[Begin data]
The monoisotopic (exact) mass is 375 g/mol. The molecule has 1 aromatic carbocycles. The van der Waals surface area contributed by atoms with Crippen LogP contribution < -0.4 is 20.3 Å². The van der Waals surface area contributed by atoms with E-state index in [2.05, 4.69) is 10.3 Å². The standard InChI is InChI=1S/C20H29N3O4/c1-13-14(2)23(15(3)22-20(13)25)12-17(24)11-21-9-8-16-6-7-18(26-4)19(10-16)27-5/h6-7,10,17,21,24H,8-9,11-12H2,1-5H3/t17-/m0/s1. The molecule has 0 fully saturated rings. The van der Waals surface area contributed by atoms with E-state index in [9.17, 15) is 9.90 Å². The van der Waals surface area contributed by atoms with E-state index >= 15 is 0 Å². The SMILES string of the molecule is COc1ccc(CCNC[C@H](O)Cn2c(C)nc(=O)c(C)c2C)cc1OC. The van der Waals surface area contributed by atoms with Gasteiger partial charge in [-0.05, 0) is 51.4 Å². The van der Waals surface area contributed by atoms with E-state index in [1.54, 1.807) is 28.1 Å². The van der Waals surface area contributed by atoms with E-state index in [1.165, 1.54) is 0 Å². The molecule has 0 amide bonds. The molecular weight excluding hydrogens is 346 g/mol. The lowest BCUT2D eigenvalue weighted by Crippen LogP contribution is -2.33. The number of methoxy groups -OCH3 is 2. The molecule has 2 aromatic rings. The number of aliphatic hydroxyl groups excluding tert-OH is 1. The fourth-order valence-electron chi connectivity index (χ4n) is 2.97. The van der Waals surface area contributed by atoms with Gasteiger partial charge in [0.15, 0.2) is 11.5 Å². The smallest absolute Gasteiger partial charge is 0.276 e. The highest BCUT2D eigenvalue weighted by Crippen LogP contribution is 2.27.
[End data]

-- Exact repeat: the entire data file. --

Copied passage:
The monoisotopic (exact) mass is 375 g/mol. The molecule has 1 aromatic carbocycles. The van der Waals surface area contributed by atoms with Crippen LogP contribution < -0.4 is 20.3 Å². The van der Waals surface area contributed by atoms with E-state index in [2.05, 4.69) is 10.3 Å². The standard InChI is InChI=1S/C20H29N3O4/c1-13-14(2)23(15(3)22-20(13)25)12-17(24)11-21-9-8-16-6-7-18(26-4)19(10-16)27-5/h6-7,10,17,21,24H,8-9,11-12H2,1-5H3/t17-/m0/s1. The molecule has 0 fully saturated rings. The van der Waals surface area contributed by atoms with E-state index in [9.17, 15) is 9.90 Å². The van der Waals surface area contributed by atoms with E-state index >= 15 is 0 Å². The SMILES string of the molecule is COc1ccc(CCNC[C@H](O)Cn2c(C)nc(=O)c(C)c2C)cc1OC. The van der Waals surface area contributed by atoms with Gasteiger partial charge in [-0.05, 0) is 51.4 Å². The van der Waals surface area contributed by atoms with E-state index in [1.54, 1.807) is 28.1 Å². The van der Waals surface area contributed by atoms with E-state index in [1.165, 1.54) is 0 Å². The molecule has 0 amide bonds. The molecular weight excluding hydrogens is 346 g/mol. The lowest BCUT2D eigenvalue weighted by Crippen LogP contribution is -2.33. The number of methoxy groups -OCH3 is 2. The molecule has 2 aromatic rings. The number of aliphatic hydroxyl groups excluding tert-OH is 1. The fourth-order valence-electron chi connectivity index (χ4n) is 2.97. The van der Waals surface area contributed by atoms with Gasteiger partial charge in [0.15, 0.2) is 11.5 Å². The smallest absolute Gasteiger partial charge is 0.276 e. The highest BCUT2D eigenvalue weighted by Crippen LogP contribution is 2.27.